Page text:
There is an abandoned Tiki-inspired paradise hidden in the hills of Tennessee. The mansion comes complete with an indoor pool and leopard print furniture.
This is just one set of photos on Abandoned Southeast, run by Leland, a Florida-based photographer. He’s asked to use only his first name beucase his photography sometimes requires trespassing.
Leland documents abandoned spaces. He's posted about a dozen sets of photos on his site, including some historical tidbits about the places, ranging from a high school built on a landfill to a ship.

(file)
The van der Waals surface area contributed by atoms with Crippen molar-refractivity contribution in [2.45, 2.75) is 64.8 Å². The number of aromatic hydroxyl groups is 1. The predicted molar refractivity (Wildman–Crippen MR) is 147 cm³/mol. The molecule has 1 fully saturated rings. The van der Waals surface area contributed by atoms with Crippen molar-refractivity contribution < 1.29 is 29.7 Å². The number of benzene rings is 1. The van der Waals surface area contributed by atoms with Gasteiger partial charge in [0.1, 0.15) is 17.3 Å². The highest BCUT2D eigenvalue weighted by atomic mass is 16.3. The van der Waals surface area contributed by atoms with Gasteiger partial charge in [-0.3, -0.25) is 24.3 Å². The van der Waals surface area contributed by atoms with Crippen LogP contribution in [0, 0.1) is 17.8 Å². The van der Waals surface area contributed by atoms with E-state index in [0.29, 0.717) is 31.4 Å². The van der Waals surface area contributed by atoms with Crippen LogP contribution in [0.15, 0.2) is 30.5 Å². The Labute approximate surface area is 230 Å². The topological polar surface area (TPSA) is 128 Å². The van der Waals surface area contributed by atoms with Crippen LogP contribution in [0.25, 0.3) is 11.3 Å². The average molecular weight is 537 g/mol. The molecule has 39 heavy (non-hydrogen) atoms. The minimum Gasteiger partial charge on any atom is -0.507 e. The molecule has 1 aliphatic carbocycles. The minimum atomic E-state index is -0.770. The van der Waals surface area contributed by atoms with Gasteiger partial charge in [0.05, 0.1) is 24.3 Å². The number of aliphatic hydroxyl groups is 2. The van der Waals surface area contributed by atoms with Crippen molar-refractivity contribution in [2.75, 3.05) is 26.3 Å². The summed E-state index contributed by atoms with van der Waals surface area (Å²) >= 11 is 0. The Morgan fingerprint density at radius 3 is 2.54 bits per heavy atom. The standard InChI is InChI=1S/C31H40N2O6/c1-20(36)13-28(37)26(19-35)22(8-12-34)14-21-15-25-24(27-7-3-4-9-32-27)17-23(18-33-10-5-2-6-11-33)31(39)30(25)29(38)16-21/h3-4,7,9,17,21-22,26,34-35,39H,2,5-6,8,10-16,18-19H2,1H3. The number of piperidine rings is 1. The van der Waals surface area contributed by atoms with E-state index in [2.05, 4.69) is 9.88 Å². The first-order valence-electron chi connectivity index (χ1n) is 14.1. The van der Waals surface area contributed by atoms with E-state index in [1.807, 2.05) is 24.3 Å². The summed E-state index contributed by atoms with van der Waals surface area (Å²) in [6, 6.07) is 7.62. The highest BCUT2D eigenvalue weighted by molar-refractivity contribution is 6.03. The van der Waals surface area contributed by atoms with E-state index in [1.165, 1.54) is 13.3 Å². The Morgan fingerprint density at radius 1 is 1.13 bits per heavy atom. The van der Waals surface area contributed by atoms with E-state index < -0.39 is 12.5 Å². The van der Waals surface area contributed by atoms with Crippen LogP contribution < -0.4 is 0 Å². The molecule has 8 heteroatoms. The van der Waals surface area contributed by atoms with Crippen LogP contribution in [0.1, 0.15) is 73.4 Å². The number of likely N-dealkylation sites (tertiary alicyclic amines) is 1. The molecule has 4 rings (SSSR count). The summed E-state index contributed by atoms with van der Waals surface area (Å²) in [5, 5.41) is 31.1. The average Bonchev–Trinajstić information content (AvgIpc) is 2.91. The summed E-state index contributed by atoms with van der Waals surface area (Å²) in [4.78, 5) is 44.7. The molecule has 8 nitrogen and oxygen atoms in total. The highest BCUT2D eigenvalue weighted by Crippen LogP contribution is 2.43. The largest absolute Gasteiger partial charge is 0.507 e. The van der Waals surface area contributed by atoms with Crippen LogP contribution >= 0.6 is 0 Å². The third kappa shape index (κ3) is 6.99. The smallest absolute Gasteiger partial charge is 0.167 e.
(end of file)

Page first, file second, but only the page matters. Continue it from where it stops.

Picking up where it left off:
This guerilla photographer is part of a subculture of urban explorers, interested in exploring the abandoned past. They follow the rule "leave only footprints."
"We don't take anything, we don't break anything," he said. "If I go somewhere, there'll be no sign that I was ever there."
Since its launch, Abandoned Southeast has received over 70,000 views. Leland hypothesized why the site has become so popular:
"People like those stories of death, decay and the forgotten."